The students recruited were from the senior years of medical school, who had prior exposure to clinical skills training for face-to-face consultations. The optimal timing of VC training is yet to be determined. Introducing this in the second half of the medical curriculum, during the clinical rather than pre-clinical phase, implies that VC skills are adapted from basic clinical skills. Introducing VC earlier in the undergraduate curriculum, during the pre-clinical phase, could reinforce the pivotal role that VC is likely to play in future clinical practice and highlights that it requires specific rather than adapted skills. The research team postulates that the same microlearning content would be applicable to junior students (years 1 and 2), because the content of the instructional phase was based on the processes of VC practice; hence, applicable to any level of learning. Some medical schools may express reservations with introducing VC training early, as there is a prior need for a fundamental understanding of history taking, ethics, and physical examination. For junior students, simulation cases can be tailored to their learning needs. The medical cases discussed in the practical session could be purposively chosen to include different specialities and cater for increasing complexity as learners progress.

Facilitators who graded the DOVCS post-test assessments may have also taught the students in the synchronous phase of the learning, which could have biased the results. This was minimised by having two independent facilitators evaluate each student and the average scores obtained. While a pre- and post-test design can provide valuable insights to the effectiveness of a module, shortcomings of this approach must be considered. The lack of a control group means it is difficult to determine if the improvement observed in the post-test scores were solely due to the intervention received or whether other factors. e.g., remembering pre-test questions or response-shift bias, were at play. Immediate improvements experienced by the participants, may not predict long-term effects. Another important limitation of this study was the lack of real patient encounters. This limitation can be offset by incorporating clinical-based training in VC.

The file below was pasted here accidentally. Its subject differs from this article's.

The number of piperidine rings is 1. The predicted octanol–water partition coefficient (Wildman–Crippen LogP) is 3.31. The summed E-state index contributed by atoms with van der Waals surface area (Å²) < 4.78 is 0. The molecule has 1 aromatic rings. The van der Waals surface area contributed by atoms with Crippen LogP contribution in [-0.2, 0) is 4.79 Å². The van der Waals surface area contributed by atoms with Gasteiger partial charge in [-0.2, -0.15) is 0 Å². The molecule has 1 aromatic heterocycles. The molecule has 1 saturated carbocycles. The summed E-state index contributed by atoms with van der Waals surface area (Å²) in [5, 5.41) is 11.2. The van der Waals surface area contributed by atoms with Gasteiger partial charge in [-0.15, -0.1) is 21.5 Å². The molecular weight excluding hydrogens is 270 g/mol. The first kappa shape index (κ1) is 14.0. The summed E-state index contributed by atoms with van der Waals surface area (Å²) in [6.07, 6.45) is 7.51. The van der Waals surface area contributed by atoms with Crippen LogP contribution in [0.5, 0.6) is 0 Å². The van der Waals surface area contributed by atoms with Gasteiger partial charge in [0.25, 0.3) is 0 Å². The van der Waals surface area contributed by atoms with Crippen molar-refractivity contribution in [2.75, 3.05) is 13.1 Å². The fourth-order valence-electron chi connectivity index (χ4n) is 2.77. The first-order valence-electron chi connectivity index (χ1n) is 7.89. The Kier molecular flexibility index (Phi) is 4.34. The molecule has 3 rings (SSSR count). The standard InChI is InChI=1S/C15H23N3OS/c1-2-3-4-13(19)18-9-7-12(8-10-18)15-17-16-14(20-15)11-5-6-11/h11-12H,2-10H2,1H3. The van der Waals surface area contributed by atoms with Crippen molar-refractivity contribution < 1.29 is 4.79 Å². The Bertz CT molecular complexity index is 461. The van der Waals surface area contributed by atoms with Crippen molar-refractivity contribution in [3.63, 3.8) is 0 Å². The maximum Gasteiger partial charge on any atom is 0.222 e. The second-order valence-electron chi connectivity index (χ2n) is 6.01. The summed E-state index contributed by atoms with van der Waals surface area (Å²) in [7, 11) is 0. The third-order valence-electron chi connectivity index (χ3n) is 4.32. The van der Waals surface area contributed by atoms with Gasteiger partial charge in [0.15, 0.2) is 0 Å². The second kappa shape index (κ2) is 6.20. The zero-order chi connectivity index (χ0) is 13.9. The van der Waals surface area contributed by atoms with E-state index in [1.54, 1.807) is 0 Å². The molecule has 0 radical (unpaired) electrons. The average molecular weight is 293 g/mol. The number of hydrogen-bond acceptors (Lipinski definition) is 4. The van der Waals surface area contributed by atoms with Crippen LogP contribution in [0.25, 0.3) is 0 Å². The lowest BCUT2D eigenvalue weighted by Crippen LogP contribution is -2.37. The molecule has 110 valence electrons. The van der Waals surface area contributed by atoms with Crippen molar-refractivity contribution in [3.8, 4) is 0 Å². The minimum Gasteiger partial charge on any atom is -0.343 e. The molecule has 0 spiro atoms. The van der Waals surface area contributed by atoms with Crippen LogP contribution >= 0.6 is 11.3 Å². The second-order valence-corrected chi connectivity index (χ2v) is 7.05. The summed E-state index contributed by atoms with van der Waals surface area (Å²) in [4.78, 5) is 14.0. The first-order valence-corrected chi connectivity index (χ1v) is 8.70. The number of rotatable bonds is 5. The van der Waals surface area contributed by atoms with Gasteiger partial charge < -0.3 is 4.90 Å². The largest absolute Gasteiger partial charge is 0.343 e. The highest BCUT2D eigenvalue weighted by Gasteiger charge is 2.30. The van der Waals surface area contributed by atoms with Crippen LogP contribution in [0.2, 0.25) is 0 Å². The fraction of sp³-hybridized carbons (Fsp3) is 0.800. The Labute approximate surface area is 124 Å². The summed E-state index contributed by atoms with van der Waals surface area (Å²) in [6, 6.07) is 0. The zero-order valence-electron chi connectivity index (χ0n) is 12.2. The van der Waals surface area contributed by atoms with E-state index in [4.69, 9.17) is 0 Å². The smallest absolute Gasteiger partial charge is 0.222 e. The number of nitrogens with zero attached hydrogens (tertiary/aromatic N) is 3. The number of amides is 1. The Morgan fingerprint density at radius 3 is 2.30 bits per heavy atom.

The introduction of VC skills through micro-credentialing courses as part of continuous learning for postgraduate students should be explored. Additional research is required to examine the long-term impact of VC training on students' skills and confidence, the different methods of VC training and their effectiveness, the training methods required for differing medical specialties, and the development and validation of tools to assess medical students' VC skills.


An effective VC module was developed and implemented within a well-established medical programme. Further work is needed to determine whether this model could be fine tuned for use in junior students and across the curriculum. Ongoing evaluation is required to continuously improve this VC module and be assured of its sustainability as the most acceptable training format. These findings should be validated through replication of this research in other student groups across diverse institutions.

Availability of data and materials

The datasets used and/or analyzed during the current study are available from the corresponding author upon reasonable request.


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The authors would like to thank all the participants. The authors would also like to thank the International FAIMER Institute for the use of their syllabus template in the drafting of the VC Syllabus for this module.


The authors would like to thank the Perdana University- Malaysian Medical Association (PUMMA) grant 2022 (MMA1923) for supporting this study.

Author information

Authors and Affiliations



SCL, VP and MPT designed and conceptualised the study. SCL, VP and MPT designed the methodology for the study. SCL, KK, NR, EB, IS, AN, and TA participated in the data collection of the study. SCL and VP conducted the data analysis. The original draft of the manuscript was written by SCL. SCL prepared Tables 1 and 2. SCL and VP prepared Figs. 1 and 2. All authors SCL, VP, MPT, EB, KK, NR, IS, TA and AN reviewed and edited the manuscript. All authors have reviewed the final version of the manuscript and endorsed it for submission.

Corresponding author

Correspondence to Vinod Pallath.

Ethics declarations

Ethics approval and consent to participate

The study was approved by the Medical Research Ethics Committee of Universiti Malaya Medical Centre (MRECID.NO: 2021130–9777) and Perdana University Institutional Review Board (PUIRB 325). Informed written consent was obtained from all participants. The research was conducted in accordance with the Declaration of Helsinki.

Consent for publication

Not applicable.

Competing interests

The authors declare no competing interests.

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Supplementary Information

Additional file 1.

Constructive alignment of the virtual consultation module.

Additional file 2.

Direct observed virtual consultation skills (DOVCS) checklist.

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Liew, S.C., Tan, M.P., Breen, E. et al. Microlearning and online simulation-based virtual consultation training module for the undergraduate medical curriculum – a preliminary evaluation. BMC Med Educ 23, 796 (2023).